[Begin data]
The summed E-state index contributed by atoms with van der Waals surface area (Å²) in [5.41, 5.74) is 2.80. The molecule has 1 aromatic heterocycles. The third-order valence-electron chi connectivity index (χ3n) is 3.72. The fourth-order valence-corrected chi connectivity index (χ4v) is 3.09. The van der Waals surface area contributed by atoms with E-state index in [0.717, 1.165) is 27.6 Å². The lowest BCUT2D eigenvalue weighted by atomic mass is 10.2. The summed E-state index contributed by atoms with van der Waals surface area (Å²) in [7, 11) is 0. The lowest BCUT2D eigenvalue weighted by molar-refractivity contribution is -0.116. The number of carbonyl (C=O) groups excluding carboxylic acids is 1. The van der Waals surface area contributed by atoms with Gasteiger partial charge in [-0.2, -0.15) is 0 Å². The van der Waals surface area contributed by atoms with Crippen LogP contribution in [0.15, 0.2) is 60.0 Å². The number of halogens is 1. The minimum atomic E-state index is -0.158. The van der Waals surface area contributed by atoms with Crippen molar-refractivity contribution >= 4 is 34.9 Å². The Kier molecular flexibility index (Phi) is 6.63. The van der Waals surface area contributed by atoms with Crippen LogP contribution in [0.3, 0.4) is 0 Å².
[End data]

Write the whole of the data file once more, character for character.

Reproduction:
The summed E-state index contributed by atoms with van der Waals surface area (Å²) in [5.41, 5.74) is 2.80. The molecule has 1 aromatic heterocycles. The third-order valence-electron chi connectivity index (χ3n) is 3.72. The fourth-order valence-corrected chi connectivity index (χ4v) is 3.09. The van der Waals surface area contributed by atoms with E-state index in [0.717, 1.165) is 27.6 Å². The lowest BCUT2D eigenvalue weighted by atomic mass is 10.2. The summed E-state index contributed by atoms with van der Waals surface area (Å²) in [7, 11) is 0. The lowest BCUT2D eigenvalue weighted by molar-refractivity contribution is -0.116. The number of carbonyl (C=O) groups excluding carboxylic acids is 1. The van der Waals surface area contributed by atoms with Gasteiger partial charge in [-0.2, -0.15) is 0 Å². The van der Waals surface area contributed by atoms with Crippen LogP contribution in [0.15, 0.2) is 60.0 Å². The number of halogens is 1. The minimum atomic E-state index is -0.158. The van der Waals surface area contributed by atoms with Crippen molar-refractivity contribution >= 4 is 34.9 Å². The Kier molecular flexibility index (Phi) is 6.63. The van der Waals surface area contributed by atoms with Crippen LogP contribution in [0.3, 0.4) is 0 Å².